For the first of two (or more) Friday With Joan articles on ethics, I chose to highlight this interview with Paul A. Greenberg, a journalist, professor of communications and former member of the hospitality industry who I had the privilege of working with on a meeting in New Orleans some years ago.

We’ve stayed in touch and had so many deep discussions about the issues facing the profession in which I continue to work and that Paul left, and about how to convey ethical principles.

In the follow-up article(s), likely later this month, we will delve more deeply into the issues with responses from many—to which I hope you will be willing to also contribute. Please email me at to discuss further.

The questions are mine and the responses, Paul’s, and are not necessarily a reflection of the views of the owners and journalists at Meetings Today.

Joan: As a journalist, by what ethics policies were you governed—a professional affiliation? Your employer?

Paul: The Society of Professional Journalists has a code of ethics. Also, the newspaper for which I [once] worked had its own code of ethics. Additionally, the profession of journalism, as taught in the best journalism schools, teaches best practices. Journalists are expected to subscribe to all of this.

Joan: As a professor/teacher, by what ethics are you governed?

Paul: There is nothing written that I know of that prescribes ethics for college professors. Most higher ed institutions are still dedicated to academic freedom. So, my short answer is we are not really governed by any formal set of ethics. [Joan’s Note: In searching Tulane’s information, I found various codes for student behavior, purchasing and others. If someone reading this can point us to the code for those who teach, we’d be grateful.]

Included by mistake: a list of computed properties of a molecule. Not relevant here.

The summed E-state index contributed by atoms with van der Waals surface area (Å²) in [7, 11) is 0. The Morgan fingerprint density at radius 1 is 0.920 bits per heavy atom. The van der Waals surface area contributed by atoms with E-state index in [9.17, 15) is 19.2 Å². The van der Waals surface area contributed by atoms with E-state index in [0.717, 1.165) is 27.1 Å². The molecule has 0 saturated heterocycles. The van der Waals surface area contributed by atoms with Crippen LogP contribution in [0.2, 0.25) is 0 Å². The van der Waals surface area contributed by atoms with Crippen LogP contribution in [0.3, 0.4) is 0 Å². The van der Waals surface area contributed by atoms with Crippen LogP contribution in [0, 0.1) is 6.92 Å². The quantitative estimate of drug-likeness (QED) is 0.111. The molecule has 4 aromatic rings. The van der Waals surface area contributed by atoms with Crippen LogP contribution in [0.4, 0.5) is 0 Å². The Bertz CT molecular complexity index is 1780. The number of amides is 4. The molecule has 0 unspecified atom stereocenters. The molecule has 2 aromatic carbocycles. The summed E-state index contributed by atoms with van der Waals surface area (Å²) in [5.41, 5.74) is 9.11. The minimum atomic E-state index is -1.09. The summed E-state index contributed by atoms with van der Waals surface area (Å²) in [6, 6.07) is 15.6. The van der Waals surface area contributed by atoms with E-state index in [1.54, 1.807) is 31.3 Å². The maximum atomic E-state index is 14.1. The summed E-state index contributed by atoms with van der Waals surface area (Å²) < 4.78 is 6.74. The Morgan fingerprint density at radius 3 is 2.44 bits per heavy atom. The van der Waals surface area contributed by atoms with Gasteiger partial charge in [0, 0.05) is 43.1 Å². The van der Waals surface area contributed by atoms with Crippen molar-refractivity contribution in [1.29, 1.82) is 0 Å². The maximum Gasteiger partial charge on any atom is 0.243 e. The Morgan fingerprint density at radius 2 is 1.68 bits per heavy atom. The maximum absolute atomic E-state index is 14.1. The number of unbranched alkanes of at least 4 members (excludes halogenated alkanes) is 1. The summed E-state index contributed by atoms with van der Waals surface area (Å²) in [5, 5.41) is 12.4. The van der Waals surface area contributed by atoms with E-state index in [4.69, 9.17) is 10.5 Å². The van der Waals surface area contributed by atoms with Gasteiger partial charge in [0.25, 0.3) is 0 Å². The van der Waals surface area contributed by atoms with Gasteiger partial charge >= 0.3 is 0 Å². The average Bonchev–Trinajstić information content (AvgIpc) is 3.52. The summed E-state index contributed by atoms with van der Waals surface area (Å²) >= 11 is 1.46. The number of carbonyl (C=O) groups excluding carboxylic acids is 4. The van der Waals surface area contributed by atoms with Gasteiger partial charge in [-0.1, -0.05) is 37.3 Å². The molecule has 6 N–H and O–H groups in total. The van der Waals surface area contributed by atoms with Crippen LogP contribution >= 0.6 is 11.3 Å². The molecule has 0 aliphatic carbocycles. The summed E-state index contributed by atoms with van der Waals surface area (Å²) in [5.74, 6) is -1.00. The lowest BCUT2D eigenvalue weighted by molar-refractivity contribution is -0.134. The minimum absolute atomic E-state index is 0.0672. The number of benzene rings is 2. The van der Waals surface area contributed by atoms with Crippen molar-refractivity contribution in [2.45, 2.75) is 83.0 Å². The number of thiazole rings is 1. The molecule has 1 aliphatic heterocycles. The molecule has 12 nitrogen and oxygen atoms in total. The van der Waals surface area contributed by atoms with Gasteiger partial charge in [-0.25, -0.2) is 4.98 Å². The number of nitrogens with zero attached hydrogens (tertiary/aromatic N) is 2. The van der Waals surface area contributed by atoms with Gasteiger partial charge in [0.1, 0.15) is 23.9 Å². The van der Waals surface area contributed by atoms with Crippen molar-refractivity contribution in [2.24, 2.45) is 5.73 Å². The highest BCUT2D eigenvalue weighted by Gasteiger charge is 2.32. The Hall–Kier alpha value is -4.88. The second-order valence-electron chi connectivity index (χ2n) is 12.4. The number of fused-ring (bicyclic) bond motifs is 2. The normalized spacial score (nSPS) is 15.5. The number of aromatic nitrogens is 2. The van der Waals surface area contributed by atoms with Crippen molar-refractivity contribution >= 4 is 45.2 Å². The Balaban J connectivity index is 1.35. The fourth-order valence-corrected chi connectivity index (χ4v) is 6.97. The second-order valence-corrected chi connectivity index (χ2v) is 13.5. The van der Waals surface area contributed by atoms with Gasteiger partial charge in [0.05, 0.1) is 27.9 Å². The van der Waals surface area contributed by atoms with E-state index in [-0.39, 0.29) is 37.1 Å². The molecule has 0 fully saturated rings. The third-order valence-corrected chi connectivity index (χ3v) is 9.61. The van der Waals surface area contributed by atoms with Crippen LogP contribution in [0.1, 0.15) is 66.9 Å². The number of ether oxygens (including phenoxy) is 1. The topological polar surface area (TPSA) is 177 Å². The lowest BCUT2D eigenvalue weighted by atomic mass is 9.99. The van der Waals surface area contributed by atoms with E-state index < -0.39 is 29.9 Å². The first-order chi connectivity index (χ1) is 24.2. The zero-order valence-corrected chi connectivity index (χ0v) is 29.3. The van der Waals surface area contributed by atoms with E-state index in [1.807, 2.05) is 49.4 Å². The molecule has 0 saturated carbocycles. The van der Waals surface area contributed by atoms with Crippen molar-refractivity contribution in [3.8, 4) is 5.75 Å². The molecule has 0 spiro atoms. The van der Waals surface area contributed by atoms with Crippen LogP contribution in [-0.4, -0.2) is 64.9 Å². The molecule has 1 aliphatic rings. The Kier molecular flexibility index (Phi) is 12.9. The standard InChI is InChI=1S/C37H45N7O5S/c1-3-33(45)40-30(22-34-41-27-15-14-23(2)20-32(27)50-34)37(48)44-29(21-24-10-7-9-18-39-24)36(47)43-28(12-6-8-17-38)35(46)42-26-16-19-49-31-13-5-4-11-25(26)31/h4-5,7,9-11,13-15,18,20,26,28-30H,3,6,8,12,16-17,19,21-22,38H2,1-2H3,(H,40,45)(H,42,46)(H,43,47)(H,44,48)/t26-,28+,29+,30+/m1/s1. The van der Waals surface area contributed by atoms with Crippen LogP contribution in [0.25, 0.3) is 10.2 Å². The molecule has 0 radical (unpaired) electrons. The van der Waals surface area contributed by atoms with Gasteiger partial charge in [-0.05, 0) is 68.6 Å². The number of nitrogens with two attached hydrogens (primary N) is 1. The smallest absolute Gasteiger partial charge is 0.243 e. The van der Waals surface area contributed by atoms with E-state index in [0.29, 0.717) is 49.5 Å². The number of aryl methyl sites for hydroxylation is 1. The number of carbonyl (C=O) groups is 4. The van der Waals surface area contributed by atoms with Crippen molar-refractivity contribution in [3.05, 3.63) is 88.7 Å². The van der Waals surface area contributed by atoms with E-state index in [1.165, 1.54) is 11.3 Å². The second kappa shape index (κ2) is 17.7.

Joan: In teaching, what are the potential conflicts of interest you face? What helps you determine how to decide the most ethical course of action? Is that always the “best” course?

Paul: The greatest potential conflict of interest I have faced has to do with educating athletes. For example, the football players have “athletic advisors” who actually serve as their advisors on several issues. Those advisors sometimes contact me to voice their concerns about low grades for certain athletes.

There always seems to be a subtext in their calls to me, a subtle suggestion that somehow these athletes need to achieve higher grades in order to stay qualified to be on the team. If I were to cooperate and offer them bonus opportunities to better their grade, that would be unfair to other students. But there is always this unwritten pressure to promote the athletes. I won’t do it. I am determined to grade students what they earn.